Biogames - Malaria Training Game

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Biogames - Malaria Training Game

#1 Ungelesener Beitrag von Merowig » 20.06.2015 14:30
On April 25th, 2014, World Malaria Day, we are releasing our BioGames image library as a training and educational module, where we give each online user ~500 images per game to assess their training on identifying malaria infected cells. At the end of each game, which can be played using the link above, the gamer is given a quantified score that is based on their false positive and false negative rates. Each deck of images per game is created randomly from a sub-set of our malaria image library, characterized through BioGames, where each selected cell image also undergoes random rotations giving the gamers many opportunities to play the training module with a new set of images every time that they start a new game. At the end of each game, not only a BioGames score is assigned to the user, but also training feedback in the form of a list of images is provided, including each one of their false positives and false negatives as well as the “questionable” cells that they miscategorized. Note that some of these questionable cells might contribute a source of images that yield false diagnoses.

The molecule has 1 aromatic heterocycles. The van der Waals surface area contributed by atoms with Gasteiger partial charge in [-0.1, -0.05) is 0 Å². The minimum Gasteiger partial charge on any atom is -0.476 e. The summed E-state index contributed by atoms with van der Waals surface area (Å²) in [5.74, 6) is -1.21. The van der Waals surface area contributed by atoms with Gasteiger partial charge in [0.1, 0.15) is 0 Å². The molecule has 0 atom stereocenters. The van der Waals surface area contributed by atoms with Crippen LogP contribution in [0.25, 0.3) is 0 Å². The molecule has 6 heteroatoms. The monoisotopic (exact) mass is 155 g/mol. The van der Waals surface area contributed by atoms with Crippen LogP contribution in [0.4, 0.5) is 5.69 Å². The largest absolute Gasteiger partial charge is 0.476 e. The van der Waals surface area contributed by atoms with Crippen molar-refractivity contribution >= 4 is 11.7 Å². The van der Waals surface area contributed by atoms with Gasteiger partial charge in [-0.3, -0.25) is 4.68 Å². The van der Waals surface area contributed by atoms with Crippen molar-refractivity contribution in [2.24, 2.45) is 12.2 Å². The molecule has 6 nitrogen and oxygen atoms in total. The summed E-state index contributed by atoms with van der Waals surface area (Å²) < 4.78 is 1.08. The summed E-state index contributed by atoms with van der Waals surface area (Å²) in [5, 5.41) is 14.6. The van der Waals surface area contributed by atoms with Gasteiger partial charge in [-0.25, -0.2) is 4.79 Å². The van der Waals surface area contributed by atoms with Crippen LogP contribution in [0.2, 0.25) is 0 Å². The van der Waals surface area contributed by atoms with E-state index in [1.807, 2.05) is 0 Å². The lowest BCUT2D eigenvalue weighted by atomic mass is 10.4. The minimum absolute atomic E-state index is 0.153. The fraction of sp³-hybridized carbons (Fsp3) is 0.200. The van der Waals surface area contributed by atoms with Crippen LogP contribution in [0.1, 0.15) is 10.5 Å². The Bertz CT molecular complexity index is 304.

We hope that this training module will get widely used and expand its database as the BioGames platform continues to create gold labels for new microscopic images of thin or thick blood smears, which you can share with us. With large databases connected to user-friendly games and web-interfaces, this platform could be used for better training and education of medical personnel toward accurate reading of microscopic slides as well as for training of machine learning algorithms to automate digital diagnosis. This approach can also be scaled to other diseases besides malaria. Considering the relatively poor training of health-care workers in developing countries, this approach could be especially valuable for improving the accuracy of malaria diagnosis and measurement of parasitemia (which is typically much less than 1%) in infected patients that are on treatment.
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